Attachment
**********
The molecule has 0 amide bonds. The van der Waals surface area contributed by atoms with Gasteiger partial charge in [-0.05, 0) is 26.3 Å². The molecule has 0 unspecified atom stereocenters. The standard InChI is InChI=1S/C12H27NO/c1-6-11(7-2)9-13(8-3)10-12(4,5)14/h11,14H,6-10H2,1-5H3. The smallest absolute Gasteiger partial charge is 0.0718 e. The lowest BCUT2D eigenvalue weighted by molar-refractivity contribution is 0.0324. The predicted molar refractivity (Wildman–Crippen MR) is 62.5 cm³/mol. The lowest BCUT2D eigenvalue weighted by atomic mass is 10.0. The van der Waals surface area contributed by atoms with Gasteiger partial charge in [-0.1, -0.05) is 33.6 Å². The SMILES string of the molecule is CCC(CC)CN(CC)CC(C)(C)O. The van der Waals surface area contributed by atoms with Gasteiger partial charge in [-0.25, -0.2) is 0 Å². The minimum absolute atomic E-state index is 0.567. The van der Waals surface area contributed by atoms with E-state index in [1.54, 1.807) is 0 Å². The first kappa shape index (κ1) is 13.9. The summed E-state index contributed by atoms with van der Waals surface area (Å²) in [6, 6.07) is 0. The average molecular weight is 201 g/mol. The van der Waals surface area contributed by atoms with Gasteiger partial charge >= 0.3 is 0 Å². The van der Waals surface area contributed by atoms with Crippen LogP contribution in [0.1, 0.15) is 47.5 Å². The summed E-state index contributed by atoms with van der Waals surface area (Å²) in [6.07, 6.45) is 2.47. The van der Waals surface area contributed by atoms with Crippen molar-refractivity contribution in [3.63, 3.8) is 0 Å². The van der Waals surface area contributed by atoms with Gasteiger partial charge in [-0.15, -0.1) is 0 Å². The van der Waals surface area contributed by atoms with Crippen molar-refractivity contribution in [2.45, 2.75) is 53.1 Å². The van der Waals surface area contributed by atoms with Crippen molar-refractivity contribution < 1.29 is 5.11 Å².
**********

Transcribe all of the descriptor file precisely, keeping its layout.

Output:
The molecule has 0 amide bonds. The van der Waals surface area contributed by atoms with Gasteiger partial charge in [-0.05, 0) is 26.3 Å². The molecule has 0 unspecified atom stereocenters. The standard InChI is InChI=1S/C12H27NO/c1-6-11(7-2)9-13(8-3)10-12(4,5)14/h11,14H,6-10H2,1-5H3. The smallest absolute Gasteiger partial charge is 0.0718 e. The lowest BCUT2D eigenvalue weighted by molar-refractivity contribution is 0.0324. The predicted molar refractivity (Wildman–Crippen MR) is 62.5 cm³/mol. The lowest BCUT2D eigenvalue weighted by atomic mass is 10.0. The van der Waals surface area contributed by atoms with Gasteiger partial charge in [-0.1, -0.05) is 33.6 Å². The SMILES string of the molecule is CCC(CC)CN(CC)CC(C)(C)O. The van der Waals surface area contributed by atoms with Gasteiger partial charge in [-0.25, -0.2) is 0 Å². The minimum absolute atomic E-state index is 0.567. The van der Waals surface area contributed by atoms with E-state index in [1.54, 1.807) is 0 Å². The first kappa shape index (κ1) is 13.9. The summed E-state index contributed by atoms with van der Waals surface area (Å²) in [6, 6.07) is 0. The average molecular weight is 201 g/mol. The van der Waals surface area contributed by atoms with Gasteiger partial charge >= 0.3 is 0 Å². The van der Waals surface area contributed by atoms with Crippen LogP contribution in [0.1, 0.15) is 47.5 Å². The summed E-state index contributed by atoms with van der Waals surface area (Å²) in [6.07, 6.45) is 2.47. The van der Waals surface area contributed by atoms with Crippen molar-refractivity contribution in [3.63, 3.8) is 0 Å². The van der Waals surface area contributed by atoms with Gasteiger partial charge in [-0.15, -0.1) is 0 Å². The van der Waals surface area contributed by atoms with Crippen molar-refractivity contribution in [2.45, 2.75) is 53.1 Å². The van der Waals surface area contributed by atoms with Crippen molar-refractivity contribution < 1.29 is 5.11 Å².